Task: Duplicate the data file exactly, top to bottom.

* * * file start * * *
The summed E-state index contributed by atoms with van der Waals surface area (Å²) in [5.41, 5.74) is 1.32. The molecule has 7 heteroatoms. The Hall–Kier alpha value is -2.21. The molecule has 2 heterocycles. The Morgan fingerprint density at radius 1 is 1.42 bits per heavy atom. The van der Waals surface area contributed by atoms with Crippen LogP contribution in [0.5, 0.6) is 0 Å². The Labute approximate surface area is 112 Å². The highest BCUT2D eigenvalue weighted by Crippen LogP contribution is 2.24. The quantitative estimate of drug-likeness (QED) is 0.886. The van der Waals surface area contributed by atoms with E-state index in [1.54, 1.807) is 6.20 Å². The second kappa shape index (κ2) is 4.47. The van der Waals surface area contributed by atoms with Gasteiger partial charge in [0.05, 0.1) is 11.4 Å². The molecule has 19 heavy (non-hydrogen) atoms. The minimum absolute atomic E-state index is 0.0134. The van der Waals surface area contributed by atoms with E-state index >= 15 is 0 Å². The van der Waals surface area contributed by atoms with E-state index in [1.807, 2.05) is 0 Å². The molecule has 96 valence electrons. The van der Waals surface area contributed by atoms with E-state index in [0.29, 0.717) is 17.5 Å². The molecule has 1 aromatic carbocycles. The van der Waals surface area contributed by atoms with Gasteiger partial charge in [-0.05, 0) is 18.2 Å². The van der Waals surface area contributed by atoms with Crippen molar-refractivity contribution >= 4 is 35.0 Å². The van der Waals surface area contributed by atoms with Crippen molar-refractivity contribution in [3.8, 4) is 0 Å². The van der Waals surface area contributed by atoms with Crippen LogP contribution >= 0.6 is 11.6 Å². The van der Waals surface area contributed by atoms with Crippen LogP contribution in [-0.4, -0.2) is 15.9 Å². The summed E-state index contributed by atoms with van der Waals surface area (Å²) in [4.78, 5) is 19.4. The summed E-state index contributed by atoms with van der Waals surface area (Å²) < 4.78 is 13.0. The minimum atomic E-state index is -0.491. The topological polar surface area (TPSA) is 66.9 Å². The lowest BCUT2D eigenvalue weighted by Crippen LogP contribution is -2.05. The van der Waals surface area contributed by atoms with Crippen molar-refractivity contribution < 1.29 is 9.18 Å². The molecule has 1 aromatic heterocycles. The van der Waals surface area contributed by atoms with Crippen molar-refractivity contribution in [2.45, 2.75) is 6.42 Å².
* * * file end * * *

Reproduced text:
The summed E-state index contributed by atoms with van der Waals surface area (Å²) in [5.41, 5.74) is 1.32. The molecule has 7 heteroatoms. The Hall–Kier alpha value is -2.21. The molecule has 2 heterocycles. The Morgan fingerprint density at radius 1 is 1.42 bits per heavy atom. The van der Waals surface area contributed by atoms with Crippen LogP contribution in [0.5, 0.6) is 0 Å². The Labute approximate surface area is 112 Å². The highest BCUT2D eigenvalue weighted by Crippen LogP contribution is 2.24. The quantitative estimate of drug-likeness (QED) is 0.886. The van der Waals surface area contributed by atoms with E-state index in [1.54, 1.807) is 6.20 Å². The second kappa shape index (κ2) is 4.47. The van der Waals surface area contributed by atoms with Gasteiger partial charge in [0.05, 0.1) is 11.4 Å². The molecule has 19 heavy (non-hydrogen) atoms. The minimum absolute atomic E-state index is 0.0134. The van der Waals surface area contributed by atoms with E-state index >= 15 is 0 Å². The van der Waals surface area contributed by atoms with E-state index in [1.807, 2.05) is 0 Å². The molecule has 96 valence electrons. The van der Waals surface area contributed by atoms with E-state index in [0.29, 0.717) is 17.5 Å². The molecule has 1 aromatic carbocycles. The van der Waals surface area contributed by atoms with Gasteiger partial charge in [-0.05, 0) is 18.2 Å². The van der Waals surface area contributed by atoms with Crippen molar-refractivity contribution >= 4 is 35.0 Å². The van der Waals surface area contributed by atoms with Crippen molar-refractivity contribution in [3.8, 4) is 0 Å². The van der Waals surface area contributed by atoms with Crippen LogP contribution >= 0.6 is 11.6 Å². The van der Waals surface area contributed by atoms with Crippen LogP contribution in [-0.4, -0.2) is 15.9 Å². The summed E-state index contributed by atoms with van der Waals surface area (Å²) in [4.78, 5) is 19.4. The summed E-state index contributed by atoms with van der Waals surface area (Å²) < 4.78 is 13.0. The minimum atomic E-state index is -0.491. The topological polar surface area (TPSA) is 66.9 Å². The lowest BCUT2D eigenvalue weighted by Crippen LogP contribution is -2.05. The van der Waals surface area contributed by atoms with Crippen molar-refractivity contribution < 1.29 is 9.18 Å². The molecule has 1 aromatic heterocycles. The van der Waals surface area contributed by atoms with Crippen molar-refractivity contribution in [2.45, 2.75) is 6.42 Å².